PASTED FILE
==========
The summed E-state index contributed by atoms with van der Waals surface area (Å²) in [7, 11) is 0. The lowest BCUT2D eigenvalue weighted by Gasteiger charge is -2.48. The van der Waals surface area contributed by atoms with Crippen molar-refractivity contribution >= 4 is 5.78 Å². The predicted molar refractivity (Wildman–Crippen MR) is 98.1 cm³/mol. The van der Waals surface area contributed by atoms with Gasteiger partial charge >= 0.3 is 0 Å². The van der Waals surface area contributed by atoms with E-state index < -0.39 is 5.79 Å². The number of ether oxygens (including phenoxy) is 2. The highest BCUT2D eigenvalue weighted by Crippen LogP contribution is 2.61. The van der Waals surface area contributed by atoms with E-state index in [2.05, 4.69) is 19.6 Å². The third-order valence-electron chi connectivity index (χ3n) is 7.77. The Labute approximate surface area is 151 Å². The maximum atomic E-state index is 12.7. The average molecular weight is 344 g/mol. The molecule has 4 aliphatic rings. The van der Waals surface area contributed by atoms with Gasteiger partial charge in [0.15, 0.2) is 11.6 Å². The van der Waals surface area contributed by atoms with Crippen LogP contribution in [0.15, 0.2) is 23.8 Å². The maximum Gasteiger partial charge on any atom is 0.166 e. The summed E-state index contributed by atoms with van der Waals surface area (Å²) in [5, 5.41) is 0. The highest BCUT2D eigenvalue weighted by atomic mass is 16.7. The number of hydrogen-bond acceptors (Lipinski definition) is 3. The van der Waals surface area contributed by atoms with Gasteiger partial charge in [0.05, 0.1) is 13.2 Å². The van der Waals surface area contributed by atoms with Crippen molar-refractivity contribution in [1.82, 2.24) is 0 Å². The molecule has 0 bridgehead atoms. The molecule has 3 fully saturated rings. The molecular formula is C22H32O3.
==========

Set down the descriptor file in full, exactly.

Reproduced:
The summed E-state index contributed by atoms with van der Waals surface area (Å²) in [7, 11) is 0. The lowest BCUT2D eigenvalue weighted by Gasteiger charge is -2.48. The van der Waals surface area contributed by atoms with Crippen molar-refractivity contribution >= 4 is 5.78 Å². The predicted molar refractivity (Wildman–Crippen MR) is 98.1 cm³/mol. The van der Waals surface area contributed by atoms with Gasteiger partial charge >= 0.3 is 0 Å². The van der Waals surface area contributed by atoms with E-state index < -0.39 is 5.79 Å². The number of ether oxygens (including phenoxy) is 2. The highest BCUT2D eigenvalue weighted by Crippen LogP contribution is 2.61. The van der Waals surface area contributed by atoms with E-state index in [2.05, 4.69) is 19.6 Å². The third-order valence-electron chi connectivity index (χ3n) is 7.77. The Labute approximate surface area is 151 Å². The maximum atomic E-state index is 12.7. The average molecular weight is 344 g/mol. The molecule has 4 aliphatic rings. The van der Waals surface area contributed by atoms with Gasteiger partial charge in [0.15, 0.2) is 11.6 Å². The van der Waals surface area contributed by atoms with Crippen LogP contribution in [0.15, 0.2) is 23.8 Å². The maximum Gasteiger partial charge on any atom is 0.166 e. The summed E-state index contributed by atoms with van der Waals surface area (Å²) in [5, 5.41) is 0. The highest BCUT2D eigenvalue weighted by atomic mass is 16.7. The number of hydrogen-bond acceptors (Lipinski definition) is 3. The van der Waals surface area contributed by atoms with Gasteiger partial charge in [0.05, 0.1) is 13.2 Å². The van der Waals surface area contributed by atoms with Crippen molar-refractivity contribution in [1.82, 2.24) is 0 Å². The molecule has 0 bridgehead atoms. The molecule has 3 fully saturated rings. The molecular formula is C22H32O3.